Ampicillin-resistant E. coli K12, constitutively expressing GFP61, were cultured at 37 °C overnight in LB medium with 100 μg/ml ampicillin. Overnight cultures were diluted 100 times into the same culture medium, grown to an optical density at 600 nm (OD600) of 0.6–1.0, and then diluted by an additional factor of 10. Round glass coverslips with the diameter of 5 mm were put into a 24-well plate (Falcon) and 400 μl of cell culture was added to the well. Cells were allowed to settle to the bottom of the well and adhere to the coverslip for 1 h. The round coverslips were then mounted onto a sample holder and placed into the LLSM sample-basin filled with M9 medium. GFP fluorescence was excited using 488 nm light sheet excitation. Biofilm growth was imaged at room temperature every 30 min for a total of 20 time points. At each time point, a single 3D image stack contained 400 images, each acquired with a 15 ms exposure time to avoid motion blur.

Myxococcus xanthus strain LS3908 expressing tdTomato under the control of the IPTG-inducible promoter62 and DK1622 (WT) were cultured in the nutrient-rich CYE media at 30 °C until it reached an OD600 of 0.6–1.0. Media was supplemented with 1 mM IPTG for tdTomato expressing cells. Chitosan (Thermo Fisher)-coated 5 mm round glass coverslips were prepared by incubating coverslips with 1% (w/v) chitosan (1.5% glacial acetic acid (v/v)) at room temperature for 1 h. Coverslips were then rinsed with water and placed into a 24-well plate (Falcon) with 350-400 μl of undiluted cell culture. WT cells were stained directly in the 24-well plate with 5 ng/ml FM4-64 (Thermo Fisher) dye. Cells were allowed to settle and adhere to the coverslip for 2 h. After the settling period, the coverslip was gently rinsed with CYE media to flush away unattached cells. The rinsed coverslip was then mounted onto a sample holder and placed into the LLSM sample-basin filled with MC7 starvation buffer. tdTomato and FM4-64 fluorescence was excited using 561 nm light sheet excitation. The 3D image stack contained 400 2D images. Each 2D slice was acquired with an exposure time of 30 ms.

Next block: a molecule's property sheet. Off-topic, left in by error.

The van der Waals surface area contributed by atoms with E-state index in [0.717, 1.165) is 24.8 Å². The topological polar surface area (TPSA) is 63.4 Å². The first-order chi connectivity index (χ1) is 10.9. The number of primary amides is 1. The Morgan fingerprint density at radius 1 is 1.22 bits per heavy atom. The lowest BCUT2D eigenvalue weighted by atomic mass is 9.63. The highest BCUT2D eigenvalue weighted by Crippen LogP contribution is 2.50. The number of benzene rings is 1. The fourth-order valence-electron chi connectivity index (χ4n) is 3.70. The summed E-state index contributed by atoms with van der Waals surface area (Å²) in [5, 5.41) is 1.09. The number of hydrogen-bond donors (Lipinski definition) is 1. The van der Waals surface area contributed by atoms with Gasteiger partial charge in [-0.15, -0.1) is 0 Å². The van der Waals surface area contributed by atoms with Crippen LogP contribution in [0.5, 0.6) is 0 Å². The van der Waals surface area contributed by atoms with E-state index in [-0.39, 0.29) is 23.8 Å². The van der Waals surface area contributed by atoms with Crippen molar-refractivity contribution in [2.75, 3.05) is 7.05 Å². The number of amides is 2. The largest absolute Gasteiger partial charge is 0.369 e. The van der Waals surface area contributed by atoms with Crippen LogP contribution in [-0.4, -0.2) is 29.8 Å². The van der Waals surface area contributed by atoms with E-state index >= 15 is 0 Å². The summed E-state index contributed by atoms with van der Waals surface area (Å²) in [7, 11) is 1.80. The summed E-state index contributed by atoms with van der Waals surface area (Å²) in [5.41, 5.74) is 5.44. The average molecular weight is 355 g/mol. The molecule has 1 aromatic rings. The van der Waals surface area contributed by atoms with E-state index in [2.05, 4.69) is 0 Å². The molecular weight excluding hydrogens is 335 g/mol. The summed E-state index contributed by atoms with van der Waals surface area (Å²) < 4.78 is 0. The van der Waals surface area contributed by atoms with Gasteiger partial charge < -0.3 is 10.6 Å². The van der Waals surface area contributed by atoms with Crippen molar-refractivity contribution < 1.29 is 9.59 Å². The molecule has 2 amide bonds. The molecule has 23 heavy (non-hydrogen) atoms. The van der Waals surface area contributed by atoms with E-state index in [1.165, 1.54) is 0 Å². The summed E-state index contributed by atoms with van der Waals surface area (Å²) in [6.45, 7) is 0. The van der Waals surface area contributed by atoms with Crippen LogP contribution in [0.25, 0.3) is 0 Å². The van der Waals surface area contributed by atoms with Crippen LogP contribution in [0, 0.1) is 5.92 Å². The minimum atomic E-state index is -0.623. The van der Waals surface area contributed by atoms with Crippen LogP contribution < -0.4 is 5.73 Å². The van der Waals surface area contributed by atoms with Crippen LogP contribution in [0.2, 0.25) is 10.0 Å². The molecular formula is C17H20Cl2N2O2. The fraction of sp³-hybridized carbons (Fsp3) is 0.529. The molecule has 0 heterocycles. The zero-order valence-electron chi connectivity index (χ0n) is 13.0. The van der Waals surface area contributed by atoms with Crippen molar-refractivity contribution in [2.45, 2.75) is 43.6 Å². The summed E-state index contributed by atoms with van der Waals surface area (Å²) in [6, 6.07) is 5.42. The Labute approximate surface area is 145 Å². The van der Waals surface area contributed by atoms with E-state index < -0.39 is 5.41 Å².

For mixed population biofilm imaging, ampicillin-resistant E. coli K12, constitutively expressing GFP61, and ampicillin-resistant E. coli K12, expressing mScarlet (pBAD vector, arabinose induce) were cultured separately at 37 °C overnight in LB medium with 100 μg/ml ampicillin. Overnight cultures were diluted 100 times into the same culture medium, grown to an optical density at 600 nm (OD600) of 0.6–1.0, and then diluted to an OD of 0.1. After dilution, the two strains were mixed together. Round glass coverslips with the diameter of 5 mm were put into a 24-well plate (Falcon) and 500 μl of cell culture was added to the well. Cells were allowed to settle to the bottom of the well and adhere to the coverslip for 1 h. The cell culture medium was then removed and replaced by 500 μl M9 medium containing 0.2% (w/v) arabinose. The co-culture was incubated at 30 °C overnight. Ten minutes before imaging, the co-culture was stained with 5 ng/ml FM4-64 (Thermo Fisher) dye. 3D image stacks of 20 planes with 5 ms exposure time per frame were acquired using 488 nm excitation.